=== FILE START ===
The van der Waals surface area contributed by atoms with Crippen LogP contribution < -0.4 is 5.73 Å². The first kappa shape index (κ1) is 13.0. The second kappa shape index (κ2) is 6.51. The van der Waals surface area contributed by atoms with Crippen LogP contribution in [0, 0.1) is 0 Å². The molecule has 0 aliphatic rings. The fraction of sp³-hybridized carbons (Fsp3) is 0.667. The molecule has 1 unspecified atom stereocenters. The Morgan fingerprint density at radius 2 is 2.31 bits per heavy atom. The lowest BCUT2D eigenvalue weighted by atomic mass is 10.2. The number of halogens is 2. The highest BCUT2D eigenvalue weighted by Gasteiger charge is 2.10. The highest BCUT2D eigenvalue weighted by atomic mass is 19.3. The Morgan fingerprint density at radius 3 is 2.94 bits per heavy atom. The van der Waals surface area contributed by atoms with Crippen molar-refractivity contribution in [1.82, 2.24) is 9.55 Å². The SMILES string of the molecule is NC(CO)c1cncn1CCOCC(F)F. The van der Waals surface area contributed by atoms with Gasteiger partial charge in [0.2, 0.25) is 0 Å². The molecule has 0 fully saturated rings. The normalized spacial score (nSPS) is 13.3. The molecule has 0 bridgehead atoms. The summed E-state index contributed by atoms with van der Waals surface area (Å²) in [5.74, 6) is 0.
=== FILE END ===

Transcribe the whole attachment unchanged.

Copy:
The van der Waals surface area contributed by atoms with Crippen LogP contribution < -0.4 is 5.73 Å². The first kappa shape index (κ1) is 13.0. The second kappa shape index (κ2) is 6.51. The van der Waals surface area contributed by atoms with Crippen LogP contribution in [0, 0.1) is 0 Å². The molecule has 0 aliphatic rings. The fraction of sp³-hybridized carbons (Fsp3) is 0.667. The molecule has 1 unspecified atom stereocenters. The Morgan fingerprint density at radius 2 is 2.31 bits per heavy atom. The lowest BCUT2D eigenvalue weighted by atomic mass is 10.2. The number of halogens is 2. The highest BCUT2D eigenvalue weighted by Gasteiger charge is 2.10. The highest BCUT2D eigenvalue weighted by atomic mass is 19.3. The Morgan fingerprint density at radius 3 is 2.94 bits per heavy atom. The van der Waals surface area contributed by atoms with Crippen molar-refractivity contribution in [1.82, 2.24) is 9.55 Å². The SMILES string of the molecule is NC(CO)c1cncn1CCOCC(F)F. The van der Waals surface area contributed by atoms with Gasteiger partial charge in [0.2, 0.25) is 0 Å². The molecule has 0 fully saturated rings. The normalized spacial score (nSPS) is 13.3. The molecule has 0 bridgehead atoms. The summed E-state index contributed by atoms with van der Waals surface area (Å²) in [5.74, 6) is 0.